17. Torus Palatinus
    • -Exophytic growth of normal compact bone
    • -Inherited
    • -Occur more often in women
    • -Asymptomatic
    • -Develop gradually
    • -Occur at the midline of the hard palate
    • -Take on various shapes, sizes
    • -May be lobulated
    • -Covered by normal soft tissue
    • -when large enough may be seen as radiopaque mass on radiograph
    • -No treatment indicated unless interferes with:
    • --speech,
    • --swallowing or
    • --prosthetic appliance
  18. Mandibular Tori
    • -Outgrowths of normal dense bone
    • -Found on the lingual aspect of the mandible --(premolars above the mylohyoid ridge)
    • -Usually bilateral
    • -Often lobulated or nodular
    • -Can appear fused
    • -No predilection for either sex
    • -No Tx required unless patient needs prosthontic appliance & interferes w/fabrication and placement
  19. Melanin Pigmentation
    • -pigment that gives color to:
    • --skin,
    • --eyes,
    • --hair,
    • --mucosa,
    • --gingiva

    **In oral mucosa normally observed in dark-skinned individuals
  20. Retrocuspid Papilla
    -sessile nodule on the gingival margin of the lingual aspect of the mandibular cuspids.
  21. Lingual Varicosities
    • -Prominent lingual veins
    • -Usually observed on the lateral and ventral aspects
    • -Red to purple vessels or clusters
    • -Thought to be related to the aging process.
  22. Linea Alba
    • -"white line" that extends anteroposteriorly on the buccal mucosa along the occlusal plate
    • -May be bilateral
    • -Can be prominent  in Pts who clench or brux
  23. Leukoedema
    • -Generalized opalescence imparted to the buccal mucosa
    • -Most commonly observed in black adults (85%(
    • -Gray-White film diffused throughout the buccal mucosa, giving opaque quality.
    • --If mucosa is stretched becomes less prominent. 
    • -More pronounced in smokers
    • -Integral part of buccal mucosa and cannot be removed.
    • -Benign anomaly
    • -Requires No Tx.
  24. Lingual Thyroid Nodule
    • -Thyroid gland develops in 1st month of fetal life.
    • -Located initially in the foramen cecum on posterior of tongue.
    • -Normal development descends to the neck
    • -Does not DESCEND--Lingual Thyroid Nodule results.
    • --HIGH Predilection in females
    • --emergence linked with:
    • ---Hormonal Changes
    • ---Puberty
    • ---Pregnancy
    • ---Menopause
    • *Usually sessile base 2-3cm wide
    • **Tx requires careful evaluation of the patient to determine whether thyroid gland is present in normal location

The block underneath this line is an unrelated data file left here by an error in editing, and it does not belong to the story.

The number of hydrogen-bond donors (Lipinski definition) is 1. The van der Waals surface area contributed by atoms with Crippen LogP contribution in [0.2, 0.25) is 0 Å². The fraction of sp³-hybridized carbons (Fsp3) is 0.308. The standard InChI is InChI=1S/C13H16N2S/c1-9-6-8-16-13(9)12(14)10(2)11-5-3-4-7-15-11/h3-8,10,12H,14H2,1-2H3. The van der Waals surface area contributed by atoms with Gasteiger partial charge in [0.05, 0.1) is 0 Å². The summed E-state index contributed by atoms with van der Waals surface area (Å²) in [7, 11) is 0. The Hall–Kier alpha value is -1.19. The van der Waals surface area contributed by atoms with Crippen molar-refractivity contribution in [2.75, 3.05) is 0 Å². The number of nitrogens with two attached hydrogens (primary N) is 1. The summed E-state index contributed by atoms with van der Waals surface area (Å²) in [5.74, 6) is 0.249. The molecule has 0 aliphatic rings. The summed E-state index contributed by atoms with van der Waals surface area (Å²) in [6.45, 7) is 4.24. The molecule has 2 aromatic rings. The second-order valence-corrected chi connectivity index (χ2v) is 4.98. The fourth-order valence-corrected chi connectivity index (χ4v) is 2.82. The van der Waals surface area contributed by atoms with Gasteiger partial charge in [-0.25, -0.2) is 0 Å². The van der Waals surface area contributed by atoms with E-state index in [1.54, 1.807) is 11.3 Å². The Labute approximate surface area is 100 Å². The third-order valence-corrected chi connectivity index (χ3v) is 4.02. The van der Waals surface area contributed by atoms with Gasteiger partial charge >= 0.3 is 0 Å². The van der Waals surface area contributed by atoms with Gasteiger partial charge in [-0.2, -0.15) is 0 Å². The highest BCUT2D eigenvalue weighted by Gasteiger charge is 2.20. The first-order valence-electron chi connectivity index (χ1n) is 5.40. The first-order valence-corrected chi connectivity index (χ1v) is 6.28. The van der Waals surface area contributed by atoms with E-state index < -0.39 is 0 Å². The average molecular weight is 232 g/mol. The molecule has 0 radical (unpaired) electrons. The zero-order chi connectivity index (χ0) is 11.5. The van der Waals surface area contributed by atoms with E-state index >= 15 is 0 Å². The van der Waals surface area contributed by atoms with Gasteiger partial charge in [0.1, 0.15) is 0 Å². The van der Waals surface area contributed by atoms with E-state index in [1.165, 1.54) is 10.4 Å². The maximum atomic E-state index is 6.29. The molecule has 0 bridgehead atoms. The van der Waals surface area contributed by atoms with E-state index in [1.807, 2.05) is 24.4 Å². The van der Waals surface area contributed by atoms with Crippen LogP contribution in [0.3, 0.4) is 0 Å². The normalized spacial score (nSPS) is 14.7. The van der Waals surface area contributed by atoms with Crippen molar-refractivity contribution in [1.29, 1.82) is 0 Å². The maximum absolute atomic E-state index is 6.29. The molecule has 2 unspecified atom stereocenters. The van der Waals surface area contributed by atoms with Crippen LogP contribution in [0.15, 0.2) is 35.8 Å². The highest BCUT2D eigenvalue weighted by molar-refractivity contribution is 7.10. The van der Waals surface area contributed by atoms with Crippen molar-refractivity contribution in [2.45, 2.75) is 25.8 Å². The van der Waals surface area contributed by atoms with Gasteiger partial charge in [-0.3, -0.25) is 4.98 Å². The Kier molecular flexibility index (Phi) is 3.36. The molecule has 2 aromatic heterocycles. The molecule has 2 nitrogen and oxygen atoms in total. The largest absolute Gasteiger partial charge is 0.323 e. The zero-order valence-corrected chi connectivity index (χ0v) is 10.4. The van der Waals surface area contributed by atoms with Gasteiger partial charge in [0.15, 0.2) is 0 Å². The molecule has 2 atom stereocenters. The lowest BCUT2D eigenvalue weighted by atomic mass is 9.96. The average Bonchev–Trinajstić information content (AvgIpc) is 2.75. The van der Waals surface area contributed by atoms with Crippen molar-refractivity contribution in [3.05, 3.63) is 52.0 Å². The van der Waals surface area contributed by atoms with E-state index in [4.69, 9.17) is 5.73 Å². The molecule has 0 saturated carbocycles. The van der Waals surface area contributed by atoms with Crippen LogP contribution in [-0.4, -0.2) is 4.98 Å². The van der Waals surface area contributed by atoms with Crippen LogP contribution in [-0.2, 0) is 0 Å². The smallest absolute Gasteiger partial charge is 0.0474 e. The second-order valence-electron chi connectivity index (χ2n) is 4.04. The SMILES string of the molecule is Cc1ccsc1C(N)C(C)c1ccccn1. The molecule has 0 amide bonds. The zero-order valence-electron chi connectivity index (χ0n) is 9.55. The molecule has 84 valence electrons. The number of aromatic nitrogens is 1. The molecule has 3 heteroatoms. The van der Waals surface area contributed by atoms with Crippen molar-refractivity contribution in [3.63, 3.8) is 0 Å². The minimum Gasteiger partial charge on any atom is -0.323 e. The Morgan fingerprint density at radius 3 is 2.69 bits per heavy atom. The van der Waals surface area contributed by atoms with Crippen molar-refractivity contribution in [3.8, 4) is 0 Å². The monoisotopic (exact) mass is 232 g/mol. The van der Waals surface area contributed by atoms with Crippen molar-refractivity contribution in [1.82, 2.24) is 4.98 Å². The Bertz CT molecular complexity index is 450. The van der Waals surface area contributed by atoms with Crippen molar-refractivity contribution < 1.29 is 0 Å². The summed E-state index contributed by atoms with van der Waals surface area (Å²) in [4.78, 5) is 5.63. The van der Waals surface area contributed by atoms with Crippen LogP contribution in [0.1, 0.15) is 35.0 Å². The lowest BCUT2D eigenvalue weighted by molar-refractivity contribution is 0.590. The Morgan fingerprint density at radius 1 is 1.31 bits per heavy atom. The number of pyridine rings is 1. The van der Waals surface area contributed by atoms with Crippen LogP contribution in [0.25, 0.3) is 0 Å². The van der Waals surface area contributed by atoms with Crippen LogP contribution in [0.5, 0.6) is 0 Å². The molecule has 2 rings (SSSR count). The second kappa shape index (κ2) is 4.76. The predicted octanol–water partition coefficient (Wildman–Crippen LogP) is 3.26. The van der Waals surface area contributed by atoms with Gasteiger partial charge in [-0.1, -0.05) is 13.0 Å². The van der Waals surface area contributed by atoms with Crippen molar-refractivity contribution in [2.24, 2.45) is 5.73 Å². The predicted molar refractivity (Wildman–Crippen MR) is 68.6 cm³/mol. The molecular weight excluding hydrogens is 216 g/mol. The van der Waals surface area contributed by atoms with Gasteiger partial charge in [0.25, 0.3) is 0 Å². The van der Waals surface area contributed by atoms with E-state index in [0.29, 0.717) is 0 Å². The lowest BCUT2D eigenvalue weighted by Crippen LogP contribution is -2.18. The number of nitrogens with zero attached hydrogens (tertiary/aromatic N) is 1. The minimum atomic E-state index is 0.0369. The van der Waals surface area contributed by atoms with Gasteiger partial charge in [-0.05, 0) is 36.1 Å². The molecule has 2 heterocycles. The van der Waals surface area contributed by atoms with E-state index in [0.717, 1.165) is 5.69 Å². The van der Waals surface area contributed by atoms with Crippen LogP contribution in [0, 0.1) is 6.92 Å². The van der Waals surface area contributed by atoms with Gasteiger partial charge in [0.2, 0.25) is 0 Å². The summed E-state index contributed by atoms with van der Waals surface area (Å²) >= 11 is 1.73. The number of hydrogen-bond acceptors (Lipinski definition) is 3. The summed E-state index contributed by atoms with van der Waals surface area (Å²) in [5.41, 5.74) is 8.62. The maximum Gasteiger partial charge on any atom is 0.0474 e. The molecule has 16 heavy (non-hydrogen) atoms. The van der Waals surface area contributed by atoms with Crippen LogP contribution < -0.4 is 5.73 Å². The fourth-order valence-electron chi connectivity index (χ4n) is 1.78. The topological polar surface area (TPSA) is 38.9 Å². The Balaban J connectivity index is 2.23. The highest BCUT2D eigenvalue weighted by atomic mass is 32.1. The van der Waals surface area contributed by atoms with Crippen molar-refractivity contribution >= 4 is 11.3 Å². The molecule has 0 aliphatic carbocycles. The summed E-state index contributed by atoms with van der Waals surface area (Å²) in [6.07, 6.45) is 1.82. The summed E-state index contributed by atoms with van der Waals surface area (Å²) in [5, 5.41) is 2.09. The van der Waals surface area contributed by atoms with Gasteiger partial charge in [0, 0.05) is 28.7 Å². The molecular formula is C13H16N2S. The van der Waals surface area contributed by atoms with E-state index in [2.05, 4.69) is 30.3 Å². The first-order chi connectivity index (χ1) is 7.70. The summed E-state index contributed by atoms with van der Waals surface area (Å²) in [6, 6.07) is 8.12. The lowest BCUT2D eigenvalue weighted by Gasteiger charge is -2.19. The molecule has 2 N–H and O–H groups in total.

• ****Surgical intervention not always required.
  25. Median Rhomboid Glossitis
    • -Cause not clear
    • --Associated w/chronic  Candida albicans
    • --Appears flat, or slightly raised oval or rectangular erythematous area in the midline of the dorsal surface of the tongue. 
    • --Devoid of filiform papillae
    • --Texture is smooth

    • **No specific Tx
    • **antifungal agent can be applied
    • **Sometimes resolves with no specific Tx.
  26. Geographic Tongue
    • -Genetic factor suggested
    • -Exacerbated by stress
    • -Histologic factors w/those found in psoriasis
    • -Involves the dorsal and lateral borders of the tongue
    • -Diffuse areas devoid of filiform papillae can be observed.
    • -Erythematous patches that are surrounded by a white or yellow perimeter
    • -Does not remain static
    • -Burning discomfort associated
    • **No Tx indicated
    • **ECTOPIC GEOGRAPHIC TONGUE:  found on mucosal surfaces other than the tongue.
  27. Fissured Tongue
    • -Cause unknown
    • -Seen in about 5% of the population
    • -Genetic patterns probably involved
    • -Dorsal surfaces appear to have deep fissures or grooves
    • -Fissures can become irritated if food debris collects
  28. Hairy Tongue
    • -Increased accumulation of keratin on the filiform papillae resulting in white "hairy" appearance
    • -Tobacco and certain foods may discolor papillae
    • -Hydrogen peroxide, alcohol, or chemical rinses have been suggest to stimulate elongation of the filiform papillae
    • ** Direct Pt to brush tongue gently w/ toothbrush wet with water only.